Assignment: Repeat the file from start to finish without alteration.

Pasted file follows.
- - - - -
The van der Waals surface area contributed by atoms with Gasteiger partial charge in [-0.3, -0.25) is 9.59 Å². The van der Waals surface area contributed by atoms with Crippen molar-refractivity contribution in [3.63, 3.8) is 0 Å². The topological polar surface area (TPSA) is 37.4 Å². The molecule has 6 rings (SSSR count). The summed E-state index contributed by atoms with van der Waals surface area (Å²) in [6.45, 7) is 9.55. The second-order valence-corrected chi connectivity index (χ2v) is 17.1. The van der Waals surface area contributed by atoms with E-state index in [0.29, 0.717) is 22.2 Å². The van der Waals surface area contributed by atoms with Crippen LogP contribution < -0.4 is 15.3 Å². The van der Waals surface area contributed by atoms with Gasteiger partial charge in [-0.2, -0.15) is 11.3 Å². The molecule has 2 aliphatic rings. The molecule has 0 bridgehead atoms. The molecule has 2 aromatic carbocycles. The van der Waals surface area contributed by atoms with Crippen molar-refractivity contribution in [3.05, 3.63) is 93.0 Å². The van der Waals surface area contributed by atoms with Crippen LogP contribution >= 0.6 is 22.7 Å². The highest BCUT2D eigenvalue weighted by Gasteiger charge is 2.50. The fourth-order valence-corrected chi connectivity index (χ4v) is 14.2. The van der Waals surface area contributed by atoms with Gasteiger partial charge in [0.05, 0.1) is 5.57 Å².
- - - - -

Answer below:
The van der Waals surface area contributed by atoms with Gasteiger partial charge in [-0.3, -0.25) is 9.59 Å². The van der Waals surface area contributed by atoms with Crippen molar-refractivity contribution in [3.63, 3.8) is 0 Å². The topological polar surface area (TPSA) is 37.4 Å². The molecule has 6 rings (SSSR count). The summed E-state index contributed by atoms with van der Waals surface area (Å²) in [6.45, 7) is 9.55. The second-order valence-corrected chi connectivity index (χ2v) is 17.1. The van der Waals surface area contributed by atoms with E-state index in [0.29, 0.717) is 22.2 Å². The van der Waals surface area contributed by atoms with Crippen LogP contribution < -0.4 is 15.3 Å². The van der Waals surface area contributed by atoms with Gasteiger partial charge in [-0.2, -0.15) is 11.3 Å². The molecule has 2 aliphatic rings. The molecule has 0 bridgehead atoms. The molecule has 2 aromatic carbocycles. The van der Waals surface area contributed by atoms with Crippen molar-refractivity contribution in [3.05, 3.63) is 93.0 Å². The van der Waals surface area contributed by atoms with Crippen LogP contribution >= 0.6 is 22.7 Å². The highest BCUT2D eigenvalue weighted by Gasteiger charge is 2.50. The fourth-order valence-corrected chi connectivity index (χ4v) is 14.2. The van der Waals surface area contributed by atoms with Gasteiger partial charge in [0.05, 0.1) is 5.57 Å².